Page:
The train driver who left scores dead in Spain once boasted about hitting 125 mph.
Truly, this was one production that boasted an insanely large—and influential—cast.
This, too is an unexpected glimpse of a man who boasted that he never let polls or public perceptions influence his decisions.
Except he did help bail out the banks, and boasted in the speech about rescuing General Motors.
As the Dish noted recently, country music once boasted a wide array of complex and diverse political opinions.
Walter saw again the red-faced ex-soldier who had boasted that he and his comrades were the pick of many countries.
"And I'm the one that can show him the best coverts," he boasted.
Indeed, I should not be surprised if he boasted of it as “his garden” and were even now writing in a book about it.
But then she was not accustomed to children, possessing, as she often boasted, none of her own.
He boasted that every public office, without exception, which existed when he left Bengal was his creation.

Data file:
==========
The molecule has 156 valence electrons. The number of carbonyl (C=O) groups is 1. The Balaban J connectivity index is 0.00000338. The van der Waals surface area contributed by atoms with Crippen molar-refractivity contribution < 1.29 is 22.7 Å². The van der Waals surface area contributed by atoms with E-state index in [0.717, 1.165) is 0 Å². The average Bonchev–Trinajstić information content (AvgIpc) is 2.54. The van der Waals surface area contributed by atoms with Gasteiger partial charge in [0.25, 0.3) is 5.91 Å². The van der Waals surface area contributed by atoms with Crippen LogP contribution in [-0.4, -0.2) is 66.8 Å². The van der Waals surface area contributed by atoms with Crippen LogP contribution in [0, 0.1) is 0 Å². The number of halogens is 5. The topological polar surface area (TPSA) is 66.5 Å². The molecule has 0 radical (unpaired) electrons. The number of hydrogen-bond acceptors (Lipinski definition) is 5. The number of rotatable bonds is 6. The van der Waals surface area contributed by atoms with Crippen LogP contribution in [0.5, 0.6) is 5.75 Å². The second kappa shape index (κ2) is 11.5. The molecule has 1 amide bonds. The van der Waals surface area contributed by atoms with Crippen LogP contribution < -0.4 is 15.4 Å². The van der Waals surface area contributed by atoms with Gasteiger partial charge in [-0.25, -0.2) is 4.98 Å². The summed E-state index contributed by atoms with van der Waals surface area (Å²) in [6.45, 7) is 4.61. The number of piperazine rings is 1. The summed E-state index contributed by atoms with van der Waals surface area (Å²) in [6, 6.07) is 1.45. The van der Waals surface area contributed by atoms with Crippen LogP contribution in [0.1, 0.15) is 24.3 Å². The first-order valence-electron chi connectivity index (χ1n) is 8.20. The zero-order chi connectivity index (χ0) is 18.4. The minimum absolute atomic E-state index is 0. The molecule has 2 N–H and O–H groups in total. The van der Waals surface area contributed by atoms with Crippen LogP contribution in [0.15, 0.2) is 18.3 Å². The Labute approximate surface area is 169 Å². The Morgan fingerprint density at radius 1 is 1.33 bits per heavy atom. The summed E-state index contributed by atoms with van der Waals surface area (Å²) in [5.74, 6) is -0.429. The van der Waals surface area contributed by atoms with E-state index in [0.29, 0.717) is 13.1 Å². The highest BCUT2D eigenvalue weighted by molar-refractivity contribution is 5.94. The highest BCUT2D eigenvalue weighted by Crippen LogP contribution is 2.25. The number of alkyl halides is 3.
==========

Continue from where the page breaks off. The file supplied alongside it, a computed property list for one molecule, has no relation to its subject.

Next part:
mid-13c., "arrogance, presumption, pride, vanity;" c.1300, "a brag, boastful speech," from Anglo-French bost "ostentation," probably via Scandinavian (cf. Norwegian baus "proud, bold, daring"), from Proto-Germanic *bausia "to blow up, puff up, swell" (cf. Middle High German bus "swelling," dialectal German baustern "to swell;" Middle Dutch bose, Dutch boos "evil, wicked, angry," Old High German bosi "worthless, slanderous," German böse "evil, bad, angry"), from PIE *bhou-, variant of root *beu-, *bheu- "to grow, swell" (see bull (n.2)).
The notion apparently is of being "puffed up" with pride; cf. Old English belgan "to become angry, offend, provoke," belg "anger, arrogance," from the same root as bellows and belly (n.). Related: Boasted; boasting. An Old English word for "boasting" was micelsprecende, "big talk."
early 14c., "to brag, speak arrogantly;" from the same source as boast (n.). Related: Boasted; boasting.